//
you're reading...
Fiction

White Dog Fell From the Sky by Eleanor Morse

White Dog Fell from the Sky

A novel about love in South Africa and Botswana seems to be few and far between. Never mind the novels with political nuances that came from the likes of J.M. Coetzee and Nadine Gordimer, White Dog Fell From the Sky doesn’t go down that path but tell the story about how the path of a South African refugee (Isaac) and an American woman in Botswana (Alice) crossed.

In apartheid South Africa in 1976, medical student Isaac Muthethe is forced to flee his country after witnessing a friend murdered by white members of the South African Defense Force. He is smuggled into Botswana in a hearse.

As Isaac walks aimlessly through Botswana, a stranger to the land with no aim and no purpose, a white dog follows him wherever he go. By chance Isaac encounters an old friend, Amen, who is a member of the South African resistance movement, the ANC. Amen invites Isaac into his home to live with him. A few days later, Isaac is hired as a gardener by Alice Mendelssohn, an American woman in a nearby town.

Just when I thought the book is about Isaac, Alice takes centre stage as spot light shines on her unfulfilling life as a wife of an Economist. Alice no longer feels love with husband Lawrence due to his infidelity. What scrap heap in the world could hold all the love once felt, now vanished? With her heart wounded, she extended her generosity to Isaac to stay in her home while her heart is open to Ian Harris, a fellow anthropologist who will do anything to protect the animal. Free spirit and unreined, Ian was the kind of person that Alice fell in love with.

When Alice came back from her research trip she found Isaac missing. Alice then went out and search for him. What she finds will change her life and inextricably bind her to this sunburned, beautiful land.

Like the African terrain that Alice loves, Morse’s novel is alternately austere and lush, spare and lyrical. It is a quiet novel that is subtle and combine both beauty and horror seamlessly. Without using the word “love” and “mourning” the novel captures the beauty of these emotions. For a debut novel, it is surprisingly accomplished. Feel the sunburned land of Botswana, feel the pain of Alice and her loss and learn a few smattering Swahili.

eleanor morse

I thank Penguin UK for sending me this review copy.

Rating: three and a half stars

Paperback. Publisher: Penguin, 2013 Printed Length: 352 pages; Setting: Botswana and South Africa. Source: Review copy from PenguinFinished reading on: 31 May 2013, Friday.

Read a beautiful review on the book: Chalk the Sun

About the writer:

Eleanor Morse has taught in adult education programmes, in prisons and in university systems, both in Maine and in Southern Africa. She currently works as an adjunct faculty member with Spalding University’s MFA writing programme in Louisville, Kentucky. She lives on Peaks Island, Maine.

About these ads

About JoV

A bookaholic that went out of control.... I eat, sleep and breathe books.

Discussion

4 thoughts on “White Dog Fell From the Sky by Eleanor Morse

  1. I’ve never heard of Nadine Gossamer… did you mean Gordimer?

    Very nicely written review. I’ve been hearing a lot about this book.

    Posted by Amritorupa Kanjilal | June 19, 2013, 8:09 am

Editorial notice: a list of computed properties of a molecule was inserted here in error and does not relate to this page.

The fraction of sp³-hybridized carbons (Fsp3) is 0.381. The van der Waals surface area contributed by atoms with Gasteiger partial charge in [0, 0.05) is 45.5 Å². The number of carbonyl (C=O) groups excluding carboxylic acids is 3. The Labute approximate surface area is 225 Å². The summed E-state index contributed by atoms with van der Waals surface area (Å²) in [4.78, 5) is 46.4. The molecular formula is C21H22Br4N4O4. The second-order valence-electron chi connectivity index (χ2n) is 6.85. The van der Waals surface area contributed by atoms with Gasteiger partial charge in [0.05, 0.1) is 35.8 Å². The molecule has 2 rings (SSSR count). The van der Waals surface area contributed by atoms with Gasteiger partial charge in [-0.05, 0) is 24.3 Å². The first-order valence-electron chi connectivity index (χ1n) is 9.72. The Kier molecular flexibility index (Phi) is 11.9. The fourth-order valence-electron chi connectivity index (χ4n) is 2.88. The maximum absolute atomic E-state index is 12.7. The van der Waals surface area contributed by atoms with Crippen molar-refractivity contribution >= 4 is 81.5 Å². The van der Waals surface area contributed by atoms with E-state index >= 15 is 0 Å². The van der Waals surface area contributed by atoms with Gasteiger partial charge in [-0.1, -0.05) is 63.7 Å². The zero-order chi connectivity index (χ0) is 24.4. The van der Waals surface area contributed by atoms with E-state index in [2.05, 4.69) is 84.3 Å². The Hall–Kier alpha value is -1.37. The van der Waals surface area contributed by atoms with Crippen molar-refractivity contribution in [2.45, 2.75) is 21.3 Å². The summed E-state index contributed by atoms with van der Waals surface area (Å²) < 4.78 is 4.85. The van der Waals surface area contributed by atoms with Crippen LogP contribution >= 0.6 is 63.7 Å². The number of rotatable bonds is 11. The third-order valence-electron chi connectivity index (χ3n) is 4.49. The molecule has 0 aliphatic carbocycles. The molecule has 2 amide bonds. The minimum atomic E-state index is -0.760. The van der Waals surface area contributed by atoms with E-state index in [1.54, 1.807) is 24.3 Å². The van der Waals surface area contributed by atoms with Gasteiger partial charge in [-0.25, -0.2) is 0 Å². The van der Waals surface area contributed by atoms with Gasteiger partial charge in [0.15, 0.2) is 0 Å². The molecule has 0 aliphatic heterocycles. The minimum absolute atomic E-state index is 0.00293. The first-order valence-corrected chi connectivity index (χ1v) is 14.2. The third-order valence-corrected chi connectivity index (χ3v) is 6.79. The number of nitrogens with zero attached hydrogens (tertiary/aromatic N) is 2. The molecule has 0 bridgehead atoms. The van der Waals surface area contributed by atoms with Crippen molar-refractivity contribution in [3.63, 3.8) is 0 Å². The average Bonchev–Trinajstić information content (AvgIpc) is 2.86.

2. The title intrigued me…that’s why I clicked and read…Unfortunately, this doesn’t sound like my kind of read. Great review tho :)

    Posted by Novroz | June 24, 2013, 1:03 pm

Leave a Reply

Fill in your details below or click an icon to log in:

WordPress.com Logo

You are commenting using your WordPress.com account. Log Out / Change )

Twitter picture

You are commenting using your Twitter account. Log Out / Change )

Facebook photo

You are commenting using your Facebook account. Log Out / Change )

Google+ photo

You are commenting using your Google+ account. Log Out / Change )

Connecting to %s

Archives

Enter your email address to follow this blog and receive notifications of new posts by email.

Join 242 other followers

Ratings Defined

0 = Abandon the book after first chapter

1 = Waste of paper, we will see what the environmentalist say about this!

2 = Skip it, read the book if you have got nothing better to do

2.5 = An average book, easily forgettable.

3 = A good read.

3.5 = A good entertaining read, a page-turner

4 = So glad that I read the book, a book with substance and invaluable for future reference

4.5 = So glad that I read the book, would pester everyone to read it, invaluable, I would want to own it and wouldn't mind a second read (something that I seldom do)

5 = The book is so good that I feel like I am on scale 4 and 4.5, and more, it blew me away and lingers on my head for weeks!

Books Read

JoV's bookshelf: read
Hold Tight
The Fault in Our Stars
The Everything Store: Jeff Bezos and the Age of Amazon
The Thief
Mockingjay
Catching Fire
A Tale for the Time Being
Into the Darkest Corner
The Liars' Gospel
Goat Mountain
Strange Weather In Tokyo
Strange Shores
And the Mountains Echoed
Ten White Geese
One Step Too Far
The Innocents
The General: The ordinary man who became one of the bravest prisoners in Guantanamo
White Dog Fell from the Sky
A Virtual Love
The Fall of the Stone City


JoV's favorite books »
Share book reviews and ratings with JoV, and even join a book club on Goodreads.
old-books

Reading, after a certain age, diverts the mind too much from its creative pursuits. Any man who reads too much and uses his own brain too little falls into lazy habits of thinking. - Albert Einstein (1879 - 1955)

Follow

Get every new post delivered to your Inbox.

Join 242 other followers

%d bloggers like this: